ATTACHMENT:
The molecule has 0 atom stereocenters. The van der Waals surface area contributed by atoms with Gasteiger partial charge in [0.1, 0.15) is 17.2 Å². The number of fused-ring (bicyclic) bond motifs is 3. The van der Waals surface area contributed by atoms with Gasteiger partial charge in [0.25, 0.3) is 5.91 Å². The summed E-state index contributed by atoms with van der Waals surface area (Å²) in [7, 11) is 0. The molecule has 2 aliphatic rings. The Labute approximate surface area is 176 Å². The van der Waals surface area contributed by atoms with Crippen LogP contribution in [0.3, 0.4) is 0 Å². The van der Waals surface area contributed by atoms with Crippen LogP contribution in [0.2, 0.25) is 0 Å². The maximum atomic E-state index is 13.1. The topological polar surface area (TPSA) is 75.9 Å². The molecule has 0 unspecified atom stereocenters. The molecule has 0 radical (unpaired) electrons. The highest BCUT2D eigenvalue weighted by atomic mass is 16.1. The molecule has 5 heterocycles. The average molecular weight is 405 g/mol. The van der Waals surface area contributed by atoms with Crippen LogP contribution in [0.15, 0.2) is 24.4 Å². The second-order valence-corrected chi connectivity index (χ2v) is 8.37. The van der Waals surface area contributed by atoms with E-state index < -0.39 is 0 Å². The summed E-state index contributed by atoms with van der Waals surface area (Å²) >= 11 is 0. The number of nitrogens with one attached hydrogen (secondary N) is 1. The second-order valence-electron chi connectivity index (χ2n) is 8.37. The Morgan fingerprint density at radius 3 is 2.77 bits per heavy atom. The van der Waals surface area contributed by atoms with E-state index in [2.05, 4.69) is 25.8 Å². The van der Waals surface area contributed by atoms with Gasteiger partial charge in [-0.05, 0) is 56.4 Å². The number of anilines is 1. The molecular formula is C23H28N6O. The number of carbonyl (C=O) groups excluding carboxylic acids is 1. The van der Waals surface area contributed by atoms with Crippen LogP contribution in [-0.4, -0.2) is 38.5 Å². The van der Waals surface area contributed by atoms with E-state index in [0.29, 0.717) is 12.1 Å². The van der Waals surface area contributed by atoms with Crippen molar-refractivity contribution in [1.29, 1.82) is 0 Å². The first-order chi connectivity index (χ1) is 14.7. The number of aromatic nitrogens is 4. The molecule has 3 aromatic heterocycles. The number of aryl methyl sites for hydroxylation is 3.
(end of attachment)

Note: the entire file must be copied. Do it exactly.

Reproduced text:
The molecule has 0 atom stereocenters. The van der Waals surface area contributed by atoms with Gasteiger partial charge in [0.1, 0.15) is 17.2 Å². The number of fused-ring (bicyclic) bond motifs is 3. The van der Waals surface area contributed by atoms with Gasteiger partial charge in [0.25, 0.3) is 5.91 Å². The summed E-state index contributed by atoms with van der Waals surface area (Å²) in [7, 11) is 0. The molecule has 2 aliphatic rings. The Labute approximate surface area is 176 Å². The van der Waals surface area contributed by atoms with Crippen LogP contribution in [0.3, 0.4) is 0 Å². The van der Waals surface area contributed by atoms with Crippen LogP contribution in [0.2, 0.25) is 0 Å². The maximum atomic E-state index is 13.1. The topological polar surface area (TPSA) is 75.9 Å². The molecule has 0 unspecified atom stereocenters. The molecule has 0 radical (unpaired) electrons. The highest BCUT2D eigenvalue weighted by atomic mass is 16.1. The molecule has 5 heterocycles. The average molecular weight is 405 g/mol. The van der Waals surface area contributed by atoms with Crippen LogP contribution in [0.15, 0.2) is 24.4 Å². The second-order valence-corrected chi connectivity index (χ2v) is 8.37. The van der Waals surface area contributed by atoms with E-state index < -0.39 is 0 Å². The summed E-state index contributed by atoms with van der Waals surface area (Å²) >= 11 is 0. The number of nitrogens with one attached hydrogen (secondary N) is 1. The second-order valence-electron chi connectivity index (χ2n) is 8.37. The Morgan fingerprint density at radius 3 is 2.77 bits per heavy atom. The van der Waals surface area contributed by atoms with E-state index in [2.05, 4.69) is 25.8 Å². The van der Waals surface area contributed by atoms with Gasteiger partial charge in [-0.05, 0) is 56.4 Å². The number of anilines is 1. The molecular formula is C23H28N6O. The number of carbonyl (C=O) groups excluding carboxylic acids is 1. The van der Waals surface area contributed by atoms with Crippen LogP contribution in [-0.4, -0.2) is 38.5 Å². The van der Waals surface area contributed by atoms with E-state index in [0.29, 0.717) is 12.1 Å². The van der Waals surface area contributed by atoms with Crippen molar-refractivity contribution in [1.29, 1.82) is 0 Å². The first-order chi connectivity index (χ1) is 14.7. The number of aromatic nitrogens is 4. The molecule has 3 aromatic heterocycles. The number of aryl methyl sites for hydroxylation is 3.